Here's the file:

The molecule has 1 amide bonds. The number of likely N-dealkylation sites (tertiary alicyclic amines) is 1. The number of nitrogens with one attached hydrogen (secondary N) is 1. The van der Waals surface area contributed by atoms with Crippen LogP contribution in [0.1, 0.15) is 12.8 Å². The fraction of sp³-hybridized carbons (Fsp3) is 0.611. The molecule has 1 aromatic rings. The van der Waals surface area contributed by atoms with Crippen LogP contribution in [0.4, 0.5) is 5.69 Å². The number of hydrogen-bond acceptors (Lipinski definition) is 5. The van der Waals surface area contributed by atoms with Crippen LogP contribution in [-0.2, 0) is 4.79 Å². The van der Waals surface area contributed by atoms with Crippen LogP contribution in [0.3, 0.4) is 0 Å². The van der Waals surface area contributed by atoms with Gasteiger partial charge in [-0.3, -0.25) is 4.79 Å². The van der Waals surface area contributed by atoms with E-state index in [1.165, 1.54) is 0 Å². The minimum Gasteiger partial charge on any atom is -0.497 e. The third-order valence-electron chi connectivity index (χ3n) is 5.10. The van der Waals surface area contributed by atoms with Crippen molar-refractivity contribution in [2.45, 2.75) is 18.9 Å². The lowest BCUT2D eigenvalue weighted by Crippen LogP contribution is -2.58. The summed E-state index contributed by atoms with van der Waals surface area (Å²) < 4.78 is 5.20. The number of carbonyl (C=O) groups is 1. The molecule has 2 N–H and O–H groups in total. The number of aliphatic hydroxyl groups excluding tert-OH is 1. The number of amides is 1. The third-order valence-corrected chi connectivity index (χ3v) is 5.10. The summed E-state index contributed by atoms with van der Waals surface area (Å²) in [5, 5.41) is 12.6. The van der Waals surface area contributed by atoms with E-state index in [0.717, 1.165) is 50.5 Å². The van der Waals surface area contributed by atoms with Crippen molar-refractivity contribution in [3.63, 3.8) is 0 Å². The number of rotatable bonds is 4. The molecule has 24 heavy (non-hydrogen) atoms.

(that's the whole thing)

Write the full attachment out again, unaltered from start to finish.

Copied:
The molecule has 1 amide bonds. The number of likely N-dealkylation sites (tertiary alicyclic amines) is 1. The number of nitrogens with one attached hydrogen (secondary N) is 1. The van der Waals surface area contributed by atoms with Crippen LogP contribution in [0.1, 0.15) is 12.8 Å². The fraction of sp³-hybridized carbons (Fsp3) is 0.611. The molecule has 1 aromatic rings. The van der Waals surface area contributed by atoms with Crippen LogP contribution in [0.4, 0.5) is 5.69 Å². The number of hydrogen-bond acceptors (Lipinski definition) is 5. The van der Waals surface area contributed by atoms with Crippen LogP contribution in [-0.2, 0) is 4.79 Å². The van der Waals surface area contributed by atoms with Crippen LogP contribution in [0.3, 0.4) is 0 Å². The van der Waals surface area contributed by atoms with Gasteiger partial charge in [-0.3, -0.25) is 4.79 Å². The van der Waals surface area contributed by atoms with E-state index in [1.165, 1.54) is 0 Å². The minimum Gasteiger partial charge on any atom is -0.497 e. The third-order valence-electron chi connectivity index (χ3n) is 5.10. The van der Waals surface area contributed by atoms with Crippen molar-refractivity contribution in [2.45, 2.75) is 18.9 Å². The lowest BCUT2D eigenvalue weighted by Crippen LogP contribution is -2.58. The summed E-state index contributed by atoms with van der Waals surface area (Å²) < 4.78 is 5.20. The number of carbonyl (C=O) groups is 1. The molecule has 2 N–H and O–H groups in total. The number of aliphatic hydroxyl groups excluding tert-OH is 1. The number of amides is 1. The third-order valence-corrected chi connectivity index (χ3v) is 5.10. The summed E-state index contributed by atoms with van der Waals surface area (Å²) in [5, 5.41) is 12.6. The van der Waals surface area contributed by atoms with E-state index in [0.717, 1.165) is 50.5 Å². The van der Waals surface area contributed by atoms with Crippen molar-refractivity contribution in [3.63, 3.8) is 0 Å². The number of rotatable bonds is 4. The molecule has 24 heavy (non-hydrogen) atoms.